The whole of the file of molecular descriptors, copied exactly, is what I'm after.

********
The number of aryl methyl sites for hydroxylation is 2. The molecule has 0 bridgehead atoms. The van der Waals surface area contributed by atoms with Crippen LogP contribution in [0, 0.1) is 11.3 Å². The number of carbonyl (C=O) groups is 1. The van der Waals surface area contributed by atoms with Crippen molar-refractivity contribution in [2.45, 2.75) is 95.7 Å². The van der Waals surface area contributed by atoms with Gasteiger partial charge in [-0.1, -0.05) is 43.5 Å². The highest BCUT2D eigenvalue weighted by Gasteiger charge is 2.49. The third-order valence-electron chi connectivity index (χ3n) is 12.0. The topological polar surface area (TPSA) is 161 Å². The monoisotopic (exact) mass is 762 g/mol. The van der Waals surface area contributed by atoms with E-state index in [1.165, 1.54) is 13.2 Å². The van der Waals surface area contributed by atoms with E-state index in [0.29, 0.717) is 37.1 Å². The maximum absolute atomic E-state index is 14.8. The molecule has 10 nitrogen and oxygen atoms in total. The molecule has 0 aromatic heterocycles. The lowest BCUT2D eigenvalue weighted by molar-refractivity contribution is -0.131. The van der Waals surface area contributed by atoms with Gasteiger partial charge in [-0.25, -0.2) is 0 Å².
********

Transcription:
The number of aryl methyl sites for hydroxylation is 2. The molecule has 0 bridgehead atoms. The van der Waals surface area contributed by atoms with Crippen LogP contribution in [0, 0.1) is 11.3 Å². The number of carbonyl (C=O) groups is 1. The van der Waals surface area contributed by atoms with Crippen molar-refractivity contribution in [2.45, 2.75) is 95.7 Å². The van der Waals surface area contributed by atoms with Gasteiger partial charge in [-0.1, -0.05) is 43.5 Å². The highest BCUT2D eigenvalue weighted by Gasteiger charge is 2.49. The third-order valence-electron chi connectivity index (χ3n) is 12.0. The topological polar surface area (TPSA) is 161 Å². The monoisotopic (exact) mass is 762 g/mol. The van der Waals surface area contributed by atoms with E-state index in [1.165, 1.54) is 13.2 Å². The van der Waals surface area contributed by atoms with E-state index in [0.29, 0.717) is 37.1 Å². The maximum absolute atomic E-state index is 14.8. The molecule has 10 nitrogen and oxygen atoms in total. The molecule has 0 aromatic heterocycles. The lowest BCUT2D eigenvalue weighted by molar-refractivity contribution is -0.131. The van der Waals surface area contributed by atoms with Gasteiger partial charge in [-0.25, -0.2) is 0 Å².